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HOCK 329
Phone: 765-494-1807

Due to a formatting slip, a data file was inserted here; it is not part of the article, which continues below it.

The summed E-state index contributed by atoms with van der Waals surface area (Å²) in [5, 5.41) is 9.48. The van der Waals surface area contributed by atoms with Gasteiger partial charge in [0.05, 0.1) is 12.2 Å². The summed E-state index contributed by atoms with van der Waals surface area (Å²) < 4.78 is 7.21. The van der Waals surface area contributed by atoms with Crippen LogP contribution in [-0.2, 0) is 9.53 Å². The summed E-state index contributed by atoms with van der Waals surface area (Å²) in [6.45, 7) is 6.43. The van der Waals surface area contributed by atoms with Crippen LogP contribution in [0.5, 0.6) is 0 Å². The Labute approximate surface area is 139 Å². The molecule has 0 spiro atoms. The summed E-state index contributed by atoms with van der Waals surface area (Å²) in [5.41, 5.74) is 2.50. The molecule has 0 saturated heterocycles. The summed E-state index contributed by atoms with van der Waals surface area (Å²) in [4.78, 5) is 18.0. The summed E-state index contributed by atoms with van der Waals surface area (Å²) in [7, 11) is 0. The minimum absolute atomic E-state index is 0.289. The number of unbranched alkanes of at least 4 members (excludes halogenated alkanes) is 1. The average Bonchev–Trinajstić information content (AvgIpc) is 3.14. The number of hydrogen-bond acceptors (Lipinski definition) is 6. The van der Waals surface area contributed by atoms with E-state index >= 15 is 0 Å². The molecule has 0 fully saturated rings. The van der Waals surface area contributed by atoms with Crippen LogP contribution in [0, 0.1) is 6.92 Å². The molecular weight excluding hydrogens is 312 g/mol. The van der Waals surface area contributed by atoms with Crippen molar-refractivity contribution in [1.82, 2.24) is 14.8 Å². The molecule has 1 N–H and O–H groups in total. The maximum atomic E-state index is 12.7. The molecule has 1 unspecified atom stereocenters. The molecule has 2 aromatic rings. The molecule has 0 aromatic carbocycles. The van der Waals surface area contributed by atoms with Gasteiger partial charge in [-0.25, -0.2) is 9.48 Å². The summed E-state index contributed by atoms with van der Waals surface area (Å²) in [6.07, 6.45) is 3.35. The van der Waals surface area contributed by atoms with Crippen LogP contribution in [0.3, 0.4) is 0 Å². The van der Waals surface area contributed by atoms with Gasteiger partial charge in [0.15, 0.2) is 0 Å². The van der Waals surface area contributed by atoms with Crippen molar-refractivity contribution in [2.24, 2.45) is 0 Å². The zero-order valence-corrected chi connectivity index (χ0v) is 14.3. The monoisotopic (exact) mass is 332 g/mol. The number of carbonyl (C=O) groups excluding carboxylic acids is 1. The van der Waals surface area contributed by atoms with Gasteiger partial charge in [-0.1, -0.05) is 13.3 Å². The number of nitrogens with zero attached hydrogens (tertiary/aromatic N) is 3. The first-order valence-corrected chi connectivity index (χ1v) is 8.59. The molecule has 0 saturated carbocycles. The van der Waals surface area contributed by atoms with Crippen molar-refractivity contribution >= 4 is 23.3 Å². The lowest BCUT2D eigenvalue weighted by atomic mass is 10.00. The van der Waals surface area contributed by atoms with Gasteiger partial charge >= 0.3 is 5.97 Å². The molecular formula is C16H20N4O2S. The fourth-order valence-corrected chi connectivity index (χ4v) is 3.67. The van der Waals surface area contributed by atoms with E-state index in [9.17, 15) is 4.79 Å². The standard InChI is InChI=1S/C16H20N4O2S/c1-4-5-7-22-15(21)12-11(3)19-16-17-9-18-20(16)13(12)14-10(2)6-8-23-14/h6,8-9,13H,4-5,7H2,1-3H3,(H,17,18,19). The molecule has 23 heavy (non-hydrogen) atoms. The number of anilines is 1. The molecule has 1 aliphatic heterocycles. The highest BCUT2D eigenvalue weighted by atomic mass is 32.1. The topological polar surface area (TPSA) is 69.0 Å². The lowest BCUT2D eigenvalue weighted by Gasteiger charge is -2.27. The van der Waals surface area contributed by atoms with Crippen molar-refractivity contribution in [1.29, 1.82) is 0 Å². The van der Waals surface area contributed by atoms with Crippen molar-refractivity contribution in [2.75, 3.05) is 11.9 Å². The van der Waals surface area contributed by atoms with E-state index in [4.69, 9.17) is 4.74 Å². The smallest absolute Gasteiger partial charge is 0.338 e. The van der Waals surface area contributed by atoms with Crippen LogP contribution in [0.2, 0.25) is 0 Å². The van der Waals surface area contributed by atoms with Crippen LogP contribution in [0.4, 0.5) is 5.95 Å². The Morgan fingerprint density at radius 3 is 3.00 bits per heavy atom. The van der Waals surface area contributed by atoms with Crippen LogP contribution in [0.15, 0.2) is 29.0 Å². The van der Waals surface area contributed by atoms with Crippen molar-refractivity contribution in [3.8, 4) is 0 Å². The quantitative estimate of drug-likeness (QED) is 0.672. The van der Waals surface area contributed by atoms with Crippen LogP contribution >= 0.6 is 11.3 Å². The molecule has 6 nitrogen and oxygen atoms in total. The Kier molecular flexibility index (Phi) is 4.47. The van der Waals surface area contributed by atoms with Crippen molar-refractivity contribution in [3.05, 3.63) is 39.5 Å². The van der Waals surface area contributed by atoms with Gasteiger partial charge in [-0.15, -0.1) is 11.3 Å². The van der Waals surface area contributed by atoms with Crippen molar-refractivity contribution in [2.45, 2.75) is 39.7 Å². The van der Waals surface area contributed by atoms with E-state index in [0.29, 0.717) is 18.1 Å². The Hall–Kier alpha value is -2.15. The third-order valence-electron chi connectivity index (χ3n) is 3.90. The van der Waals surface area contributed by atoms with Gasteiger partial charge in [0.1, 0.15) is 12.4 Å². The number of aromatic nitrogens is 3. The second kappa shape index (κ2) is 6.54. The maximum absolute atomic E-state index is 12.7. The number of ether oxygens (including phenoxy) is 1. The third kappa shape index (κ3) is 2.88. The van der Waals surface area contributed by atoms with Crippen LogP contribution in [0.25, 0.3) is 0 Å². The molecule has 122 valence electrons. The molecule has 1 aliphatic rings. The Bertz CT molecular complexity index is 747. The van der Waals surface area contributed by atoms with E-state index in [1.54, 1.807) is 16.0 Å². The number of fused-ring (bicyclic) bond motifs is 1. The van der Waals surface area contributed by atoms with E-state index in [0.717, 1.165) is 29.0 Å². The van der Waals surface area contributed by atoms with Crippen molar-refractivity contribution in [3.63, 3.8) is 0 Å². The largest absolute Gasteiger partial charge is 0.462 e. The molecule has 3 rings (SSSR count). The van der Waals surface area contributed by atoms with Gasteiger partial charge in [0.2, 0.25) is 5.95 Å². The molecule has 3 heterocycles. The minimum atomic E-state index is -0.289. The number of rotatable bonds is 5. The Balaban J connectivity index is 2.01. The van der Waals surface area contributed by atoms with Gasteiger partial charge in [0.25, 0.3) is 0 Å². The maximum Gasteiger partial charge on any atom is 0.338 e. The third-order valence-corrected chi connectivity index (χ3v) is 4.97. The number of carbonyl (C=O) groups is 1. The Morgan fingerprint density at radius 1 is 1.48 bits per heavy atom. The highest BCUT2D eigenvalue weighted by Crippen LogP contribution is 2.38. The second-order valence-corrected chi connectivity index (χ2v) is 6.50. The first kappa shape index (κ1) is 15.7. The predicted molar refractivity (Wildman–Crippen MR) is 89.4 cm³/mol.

G protein-coupled receptors (GPCRs) are responsible for the sensation of sight and smell, regulation of blood pressure and heart rate, and control of cell growth and migration. Signals impinging upon the exterior of the cell induce a conformational change in these GPCRs, instigating intracellular cascades that lead to profound physiological change. Dysfunctional signaling can lead to heart failure, hypertension, and tumor growth and metastasis. We study the molecular basis of GPCR-mediated signal transduction, principally via the technique of X-ray crystallography. By determining atomic structures of signaling proteins alone and in complex with their various targets, we can provide novel insights into the molecular basis of signal transduction and disease. The lab is also interested in rational drug design and the development of biotherapeutic enzymes. We currently have a robust drug development program aimed at a family of GPCR kinases (GRKs) wherein we are seeking to identify potent and selective inhibitors of GRKs involved in cardiovascular disease. We also are investigating GPCR regulated RhoGEFs that play significant roles in uveal melanoma and breast cancer. Another area of interest is a small family of human phospholipases that includes LPLA2, a lysosomal enzyme important for the function of alveolar macrophages, and LCAT, a key enzyme in reverse cholesterol transport. These enzymes are important biotherapeutic and small molecule targets for the treatment of high cholesterol and lipid storage diseases, respectively.

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